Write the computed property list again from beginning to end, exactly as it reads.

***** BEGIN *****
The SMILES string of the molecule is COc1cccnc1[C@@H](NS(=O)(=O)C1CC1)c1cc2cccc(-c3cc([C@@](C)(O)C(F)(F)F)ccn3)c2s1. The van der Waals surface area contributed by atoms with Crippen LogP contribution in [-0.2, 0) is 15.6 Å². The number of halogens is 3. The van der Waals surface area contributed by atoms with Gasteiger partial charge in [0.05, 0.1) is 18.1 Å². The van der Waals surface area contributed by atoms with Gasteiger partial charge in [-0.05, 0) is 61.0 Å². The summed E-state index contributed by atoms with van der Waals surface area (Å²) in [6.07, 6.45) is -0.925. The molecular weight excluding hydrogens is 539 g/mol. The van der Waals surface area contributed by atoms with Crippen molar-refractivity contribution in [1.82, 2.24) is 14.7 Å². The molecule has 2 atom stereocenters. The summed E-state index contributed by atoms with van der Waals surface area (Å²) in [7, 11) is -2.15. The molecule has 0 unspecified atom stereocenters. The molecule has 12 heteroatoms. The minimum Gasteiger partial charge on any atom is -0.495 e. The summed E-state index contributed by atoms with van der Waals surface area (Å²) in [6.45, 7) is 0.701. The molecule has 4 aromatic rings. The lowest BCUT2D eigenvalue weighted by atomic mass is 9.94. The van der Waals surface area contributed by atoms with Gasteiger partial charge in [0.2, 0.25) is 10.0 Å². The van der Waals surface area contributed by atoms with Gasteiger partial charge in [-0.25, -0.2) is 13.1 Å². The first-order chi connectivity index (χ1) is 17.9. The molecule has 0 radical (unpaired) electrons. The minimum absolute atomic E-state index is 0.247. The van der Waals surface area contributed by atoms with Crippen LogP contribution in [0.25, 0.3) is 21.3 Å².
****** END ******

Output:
The SMILES string of the molecule is COc1cccnc1[C@@H](NS(=O)(=O)C1CC1)c1cc2cccc(-c3cc([C@@](C)(O)C(F)(F)F)ccn3)c2s1. The van der Waals surface area contributed by atoms with Crippen LogP contribution in [-0.2, 0) is 15.6 Å². The number of halogens is 3. The van der Waals surface area contributed by atoms with Gasteiger partial charge in [0.05, 0.1) is 18.1 Å². The van der Waals surface area contributed by atoms with Gasteiger partial charge in [-0.05, 0) is 61.0 Å². The summed E-state index contributed by atoms with van der Waals surface area (Å²) in [6.07, 6.45) is -0.925. The molecular weight excluding hydrogens is 539 g/mol. The van der Waals surface area contributed by atoms with Crippen molar-refractivity contribution in [1.82, 2.24) is 14.7 Å². The molecule has 2 atom stereocenters. The summed E-state index contributed by atoms with van der Waals surface area (Å²) in [7, 11) is -2.15. The molecule has 0 unspecified atom stereocenters. The molecule has 12 heteroatoms. The minimum Gasteiger partial charge on any atom is -0.495 e. The summed E-state index contributed by atoms with van der Waals surface area (Å²) in [6.45, 7) is 0.701. The molecule has 4 aromatic rings. The lowest BCUT2D eigenvalue weighted by atomic mass is 9.94. The van der Waals surface area contributed by atoms with Gasteiger partial charge in [0.2, 0.25) is 10.0 Å². The van der Waals surface area contributed by atoms with Gasteiger partial charge in [-0.25, -0.2) is 13.1 Å². The first-order chi connectivity index (χ1) is 17.9. The molecule has 0 radical (unpaired) electrons. The minimum absolute atomic E-state index is 0.247. The van der Waals surface area contributed by atoms with Crippen LogP contribution in [0.25, 0.3) is 21.3 Å².